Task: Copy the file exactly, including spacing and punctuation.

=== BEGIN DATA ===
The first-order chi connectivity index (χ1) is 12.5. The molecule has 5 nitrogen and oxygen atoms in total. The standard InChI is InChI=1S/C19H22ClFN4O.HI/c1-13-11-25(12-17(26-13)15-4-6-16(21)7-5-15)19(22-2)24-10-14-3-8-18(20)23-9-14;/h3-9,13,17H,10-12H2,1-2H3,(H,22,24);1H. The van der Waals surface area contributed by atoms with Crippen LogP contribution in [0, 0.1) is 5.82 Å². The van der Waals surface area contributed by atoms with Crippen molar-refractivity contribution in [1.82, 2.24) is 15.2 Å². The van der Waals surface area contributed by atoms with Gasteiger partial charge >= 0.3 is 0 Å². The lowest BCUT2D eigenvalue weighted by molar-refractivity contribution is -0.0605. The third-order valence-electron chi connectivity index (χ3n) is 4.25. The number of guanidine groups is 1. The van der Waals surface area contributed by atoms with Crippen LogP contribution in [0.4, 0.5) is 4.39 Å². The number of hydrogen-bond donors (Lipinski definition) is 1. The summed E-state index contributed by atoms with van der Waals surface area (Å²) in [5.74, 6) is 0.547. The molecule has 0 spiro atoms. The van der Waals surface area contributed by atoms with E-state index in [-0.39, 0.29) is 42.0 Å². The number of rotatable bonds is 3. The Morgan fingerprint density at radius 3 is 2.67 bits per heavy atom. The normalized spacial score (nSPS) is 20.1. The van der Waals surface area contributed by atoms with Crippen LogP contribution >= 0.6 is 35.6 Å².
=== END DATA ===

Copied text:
The first-order chi connectivity index (χ1) is 12.5. The molecule has 5 nitrogen and oxygen atoms in total. The standard InChI is InChI=1S/C19H22ClFN4O.HI/c1-13-11-25(12-17(26-13)15-4-6-16(21)7-5-15)19(22-2)24-10-14-3-8-18(20)23-9-14;/h3-9,13,17H,10-12H2,1-2H3,(H,22,24);1H. The van der Waals surface area contributed by atoms with Crippen LogP contribution in [0, 0.1) is 5.82 Å². The van der Waals surface area contributed by atoms with Crippen molar-refractivity contribution in [1.82, 2.24) is 15.2 Å². The van der Waals surface area contributed by atoms with Gasteiger partial charge >= 0.3 is 0 Å². The lowest BCUT2D eigenvalue weighted by molar-refractivity contribution is -0.0605. The third-order valence-electron chi connectivity index (χ3n) is 4.25. The number of guanidine groups is 1. The van der Waals surface area contributed by atoms with Crippen LogP contribution in [0.4, 0.5) is 4.39 Å². The number of hydrogen-bond donors (Lipinski definition) is 1. The summed E-state index contributed by atoms with van der Waals surface area (Å²) in [5.74, 6) is 0.547. The molecule has 0 spiro atoms. The van der Waals surface area contributed by atoms with E-state index in [-0.39, 0.29) is 42.0 Å². The number of rotatable bonds is 3. The Morgan fingerprint density at radius 3 is 2.67 bits per heavy atom. The normalized spacial score (nSPS) is 20.1. The van der Waals surface area contributed by atoms with Crippen LogP contribution >= 0.6 is 35.6 Å².